Recent History

In the aftermath of the riots in 1983, Sarvodaya convened a gathering of community leaders in Colombo which led to the Peoples Declaration on Peace and National Harmony. In the same year, Sarvodaya formed its 5R Unit to address the development needs of communities in the North and East. On 29 August 1999, Sarvodaya began a new phase of peace initiatives with a Peace Meditation that drew 170,000 participants.

This new phase recognised that the war was the result of more than political causes and required more than political solutions. The Sarvodaya People’s Peace Initiative of 2000 articulated a long-term plan to seek a solution to the problem of violence in Sri Lanka. The 2001 plan of action, 90 Days to Stop the Violence, initiated specific activities, both local and national, that gave voice to the people’s desire for peace and promoted an environment in which the Ceasefire Agreement (CFA) could be implemented.

We had hoped that after the CFA, the parties would engage in meaningful discussion to move the country toward a lasting peace. Instead, the CFA was accepted as an acceptable status quo, the underlying causes of the war were not addressed, and the country began its gradual slide into a “proxy war” with a recent escalation of violence in the North and East.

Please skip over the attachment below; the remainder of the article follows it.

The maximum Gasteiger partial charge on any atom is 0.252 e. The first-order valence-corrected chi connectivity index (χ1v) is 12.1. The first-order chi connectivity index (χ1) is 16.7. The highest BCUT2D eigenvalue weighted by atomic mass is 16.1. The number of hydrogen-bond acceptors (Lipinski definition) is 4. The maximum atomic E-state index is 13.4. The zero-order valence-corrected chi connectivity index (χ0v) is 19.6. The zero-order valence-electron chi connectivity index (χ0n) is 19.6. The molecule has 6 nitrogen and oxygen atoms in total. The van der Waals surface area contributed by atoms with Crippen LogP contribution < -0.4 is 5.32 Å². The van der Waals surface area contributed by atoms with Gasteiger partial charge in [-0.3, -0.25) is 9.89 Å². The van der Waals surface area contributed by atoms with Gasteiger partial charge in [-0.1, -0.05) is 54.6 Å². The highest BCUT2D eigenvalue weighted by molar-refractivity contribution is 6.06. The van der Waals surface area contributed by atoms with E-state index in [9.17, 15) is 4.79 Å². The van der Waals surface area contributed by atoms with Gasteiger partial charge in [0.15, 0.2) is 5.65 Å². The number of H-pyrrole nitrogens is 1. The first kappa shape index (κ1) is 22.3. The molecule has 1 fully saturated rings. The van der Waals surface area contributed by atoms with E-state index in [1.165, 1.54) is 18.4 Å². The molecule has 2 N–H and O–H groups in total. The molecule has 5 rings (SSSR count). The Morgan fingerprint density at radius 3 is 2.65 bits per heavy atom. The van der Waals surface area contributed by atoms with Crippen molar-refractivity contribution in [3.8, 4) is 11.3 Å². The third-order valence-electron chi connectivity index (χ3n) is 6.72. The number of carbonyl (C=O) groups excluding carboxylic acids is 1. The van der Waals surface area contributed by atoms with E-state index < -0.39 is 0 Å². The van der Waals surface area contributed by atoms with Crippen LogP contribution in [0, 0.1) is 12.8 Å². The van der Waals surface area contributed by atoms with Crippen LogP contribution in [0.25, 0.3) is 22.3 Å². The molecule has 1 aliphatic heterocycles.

Economics and social consciousness are closely linked with the conflict. To this end, Sarvodaya has worked successfully for more than four decades to create change in villages throughout Sri Lanka. Through our Peace Meditation programme we began to focus on raising the consciousness of Sri Lanka. Since our first Peace Meditation in 1999, additional meditations have involved more than a million Sri Lankans from all ethnic groups and religions.

Sarvodaya has also sought to support the development of a peaceful solution through political action. Beginning with low-level contacts with all parties in 2000, Sarvodaya’s effort, led by Dr. Vinya Ariyaratne, has been directed at developing trust and consensus among all parties, regardless of ethnicity, religion or regional location.